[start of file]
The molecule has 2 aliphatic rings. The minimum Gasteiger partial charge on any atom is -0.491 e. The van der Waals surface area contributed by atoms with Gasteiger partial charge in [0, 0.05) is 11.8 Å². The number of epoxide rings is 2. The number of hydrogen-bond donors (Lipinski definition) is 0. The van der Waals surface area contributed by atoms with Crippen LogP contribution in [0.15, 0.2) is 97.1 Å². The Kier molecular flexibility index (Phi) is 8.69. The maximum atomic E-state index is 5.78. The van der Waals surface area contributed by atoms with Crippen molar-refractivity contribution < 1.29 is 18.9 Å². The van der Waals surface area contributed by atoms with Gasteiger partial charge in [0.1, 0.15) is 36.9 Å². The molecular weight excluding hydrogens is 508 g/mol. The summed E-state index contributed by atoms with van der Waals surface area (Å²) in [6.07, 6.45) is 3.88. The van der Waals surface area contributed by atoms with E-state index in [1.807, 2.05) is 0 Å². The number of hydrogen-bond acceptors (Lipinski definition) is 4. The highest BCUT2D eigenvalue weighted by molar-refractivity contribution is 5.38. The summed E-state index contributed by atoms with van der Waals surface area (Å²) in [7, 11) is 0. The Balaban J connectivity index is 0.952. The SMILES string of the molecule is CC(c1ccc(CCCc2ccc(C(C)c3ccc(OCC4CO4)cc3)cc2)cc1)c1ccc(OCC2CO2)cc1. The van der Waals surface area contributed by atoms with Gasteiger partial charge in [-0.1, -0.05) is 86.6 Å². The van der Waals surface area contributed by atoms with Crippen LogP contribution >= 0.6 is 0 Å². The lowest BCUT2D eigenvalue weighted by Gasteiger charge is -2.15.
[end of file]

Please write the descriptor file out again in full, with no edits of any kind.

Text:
The molecule has 2 aliphatic rings. The minimum Gasteiger partial charge on any atom is -0.491 e. The van der Waals surface area contributed by atoms with Gasteiger partial charge in [0, 0.05) is 11.8 Å². The number of epoxide rings is 2. The number of hydrogen-bond donors (Lipinski definition) is 0. The van der Waals surface area contributed by atoms with Crippen LogP contribution in [0.15, 0.2) is 97.1 Å². The Kier molecular flexibility index (Phi) is 8.69. The maximum atomic E-state index is 5.78. The van der Waals surface area contributed by atoms with Crippen molar-refractivity contribution < 1.29 is 18.9 Å². The van der Waals surface area contributed by atoms with Gasteiger partial charge in [0.1, 0.15) is 36.9 Å². The molecular weight excluding hydrogens is 508 g/mol. The summed E-state index contributed by atoms with van der Waals surface area (Å²) in [6.07, 6.45) is 3.88. The van der Waals surface area contributed by atoms with E-state index in [1.807, 2.05) is 0 Å². The number of hydrogen-bond acceptors (Lipinski definition) is 4. The highest BCUT2D eigenvalue weighted by molar-refractivity contribution is 5.38. The summed E-state index contributed by atoms with van der Waals surface area (Å²) in [7, 11) is 0. The Balaban J connectivity index is 0.952. The SMILES string of the molecule is CC(c1ccc(CCCc2ccc(C(C)c3ccc(OCC4CO4)cc3)cc2)cc1)c1ccc(OCC2CO2)cc1. The van der Waals surface area contributed by atoms with Gasteiger partial charge in [-0.1, -0.05) is 86.6 Å². The van der Waals surface area contributed by atoms with Crippen LogP contribution >= 0.6 is 0 Å². The lowest BCUT2D eigenvalue weighted by Gasteiger charge is -2.15.